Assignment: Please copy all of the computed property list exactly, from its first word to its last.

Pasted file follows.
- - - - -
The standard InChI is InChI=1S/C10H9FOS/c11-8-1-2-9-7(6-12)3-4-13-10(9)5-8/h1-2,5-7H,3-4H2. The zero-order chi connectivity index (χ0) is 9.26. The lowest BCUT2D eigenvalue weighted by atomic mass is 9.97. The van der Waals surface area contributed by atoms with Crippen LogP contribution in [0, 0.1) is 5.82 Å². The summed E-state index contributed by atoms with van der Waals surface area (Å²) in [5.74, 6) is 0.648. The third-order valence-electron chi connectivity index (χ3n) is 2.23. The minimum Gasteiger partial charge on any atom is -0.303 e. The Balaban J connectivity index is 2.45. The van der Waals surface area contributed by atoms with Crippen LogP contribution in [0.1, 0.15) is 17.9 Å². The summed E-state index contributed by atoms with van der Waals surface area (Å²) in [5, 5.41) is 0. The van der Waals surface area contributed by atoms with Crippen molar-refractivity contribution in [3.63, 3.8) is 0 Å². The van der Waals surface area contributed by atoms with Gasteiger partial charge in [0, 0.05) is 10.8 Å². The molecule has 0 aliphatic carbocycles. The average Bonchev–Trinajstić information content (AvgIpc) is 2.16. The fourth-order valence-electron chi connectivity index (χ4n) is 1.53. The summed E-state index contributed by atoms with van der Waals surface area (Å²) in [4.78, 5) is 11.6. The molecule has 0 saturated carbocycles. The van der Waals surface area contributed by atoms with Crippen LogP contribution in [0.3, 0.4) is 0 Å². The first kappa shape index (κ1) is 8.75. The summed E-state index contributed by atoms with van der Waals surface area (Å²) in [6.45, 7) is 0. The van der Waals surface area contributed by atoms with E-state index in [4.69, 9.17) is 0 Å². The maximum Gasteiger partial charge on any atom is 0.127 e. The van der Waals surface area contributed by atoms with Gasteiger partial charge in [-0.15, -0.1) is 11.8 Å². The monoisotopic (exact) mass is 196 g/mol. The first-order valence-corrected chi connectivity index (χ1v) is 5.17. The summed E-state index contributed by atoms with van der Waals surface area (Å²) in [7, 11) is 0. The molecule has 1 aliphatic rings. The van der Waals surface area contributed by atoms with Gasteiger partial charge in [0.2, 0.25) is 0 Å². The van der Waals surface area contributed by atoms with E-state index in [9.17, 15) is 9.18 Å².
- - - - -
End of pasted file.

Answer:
The standard InChI is InChI=1S/C10H9FOS/c11-8-1-2-9-7(6-12)3-4-13-10(9)5-8/h1-2,5-7H,3-4H2. The zero-order chi connectivity index (χ0) is 9.26. The lowest BCUT2D eigenvalue weighted by atomic mass is 9.97. The van der Waals surface area contributed by atoms with Crippen LogP contribution in [0, 0.1) is 5.82 Å². The summed E-state index contributed by atoms with van der Waals surface area (Å²) in [5.74, 6) is 0.648. The third-order valence-electron chi connectivity index (χ3n) is 2.23. The minimum Gasteiger partial charge on any atom is -0.303 e. The Balaban J connectivity index is 2.45. The van der Waals surface area contributed by atoms with Crippen LogP contribution in [0.1, 0.15) is 17.9 Å². The summed E-state index contributed by atoms with van der Waals surface area (Å²) in [5, 5.41) is 0. The van der Waals surface area contributed by atoms with Crippen molar-refractivity contribution in [3.63, 3.8) is 0 Å². The van der Waals surface area contributed by atoms with Gasteiger partial charge in [0, 0.05) is 10.8 Å². The molecule has 0 aliphatic carbocycles. The average Bonchev–Trinajstić information content (AvgIpc) is 2.16. The fourth-order valence-electron chi connectivity index (χ4n) is 1.53. The summed E-state index contributed by atoms with van der Waals surface area (Å²) in [4.78, 5) is 11.6. The molecule has 0 saturated carbocycles. The van der Waals surface area contributed by atoms with Crippen LogP contribution in [0.3, 0.4) is 0 Å². The first kappa shape index (κ1) is 8.75. The summed E-state index contributed by atoms with van der Waals surface area (Å²) in [6.45, 7) is 0. The van der Waals surface area contributed by atoms with E-state index in [4.69, 9.17) is 0 Å². The maximum Gasteiger partial charge on any atom is 0.127 e. The van der Waals surface area contributed by atoms with Gasteiger partial charge in [-0.15, -0.1) is 11.8 Å². The monoisotopic (exact) mass is 196 g/mol. The first-order valence-corrected chi connectivity index (χ1v) is 5.17. The summed E-state index contributed by atoms with van der Waals surface area (Å²) in [7, 11) is 0. The molecule has 1 aliphatic rings. The van der Waals surface area contributed by atoms with Gasteiger partial charge in [0.2, 0.25) is 0 Å². The van der Waals surface area contributed by atoms with E-state index in [9.17, 15) is 9.18 Å².